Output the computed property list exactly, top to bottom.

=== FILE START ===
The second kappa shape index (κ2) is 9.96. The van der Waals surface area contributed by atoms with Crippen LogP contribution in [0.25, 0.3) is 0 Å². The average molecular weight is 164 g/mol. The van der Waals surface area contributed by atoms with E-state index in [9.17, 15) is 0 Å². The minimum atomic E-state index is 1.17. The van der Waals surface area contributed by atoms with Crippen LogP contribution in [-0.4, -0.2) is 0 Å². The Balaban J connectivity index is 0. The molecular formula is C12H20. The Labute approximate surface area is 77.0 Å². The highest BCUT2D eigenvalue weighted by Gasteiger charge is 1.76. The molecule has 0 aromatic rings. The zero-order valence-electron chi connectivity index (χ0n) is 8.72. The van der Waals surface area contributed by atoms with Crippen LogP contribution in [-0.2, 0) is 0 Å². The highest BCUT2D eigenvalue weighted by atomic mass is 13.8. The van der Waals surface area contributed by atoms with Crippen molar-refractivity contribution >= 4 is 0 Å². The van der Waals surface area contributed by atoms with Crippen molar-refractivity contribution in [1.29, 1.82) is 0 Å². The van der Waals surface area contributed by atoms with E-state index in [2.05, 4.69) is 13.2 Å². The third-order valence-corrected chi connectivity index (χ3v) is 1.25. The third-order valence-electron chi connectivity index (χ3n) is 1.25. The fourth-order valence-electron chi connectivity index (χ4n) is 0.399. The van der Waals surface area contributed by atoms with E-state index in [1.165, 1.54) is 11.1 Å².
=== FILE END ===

The second kappa shape index (κ2) is 9.96. The van der Waals surface area contributed by atoms with Crippen LogP contribution in [0.25, 0.3) is 0 Å². The average molecular weight is 164 g/mol. The van der Waals surface area contributed by atoms with E-state index in [9.17, 15) is 0 Å². The minimum atomic E-state index is 1.17. The van der Waals surface area contributed by atoms with Crippen LogP contribution in [-0.4, -0.2) is 0 Å². The Balaban J connectivity index is 0. The molecular formula is C12H20. The Labute approximate surface area is 77.0 Å². The highest BCUT2D eigenvalue weighted by Gasteiger charge is 1.76. The molecule has 0 aromatic rings. The zero-order valence-electron chi connectivity index (χ0n) is 8.72. The van der Waals surface area contributed by atoms with Crippen LogP contribution in [-0.2, 0) is 0 Å². The highest BCUT2D eigenvalue weighted by atomic mass is 13.8. The van der Waals surface area contributed by atoms with Crippen molar-refractivity contribution >= 4 is 0 Å². The van der Waals surface area contributed by atoms with Crippen molar-refractivity contribution in [1.29, 1.82) is 0 Å². The van der Waals surface area contributed by atoms with E-state index in [2.05, 4.69) is 13.2 Å². The third-order valence-corrected chi connectivity index (χ3v) is 1.25. The third-order valence-electron chi connectivity index (χ3n) is 1.25. The fourth-order valence-electron chi connectivity index (χ4n) is 0.399. The van der Waals surface area contributed by atoms with E-state index in [1.165, 1.54) is 11.1 Å².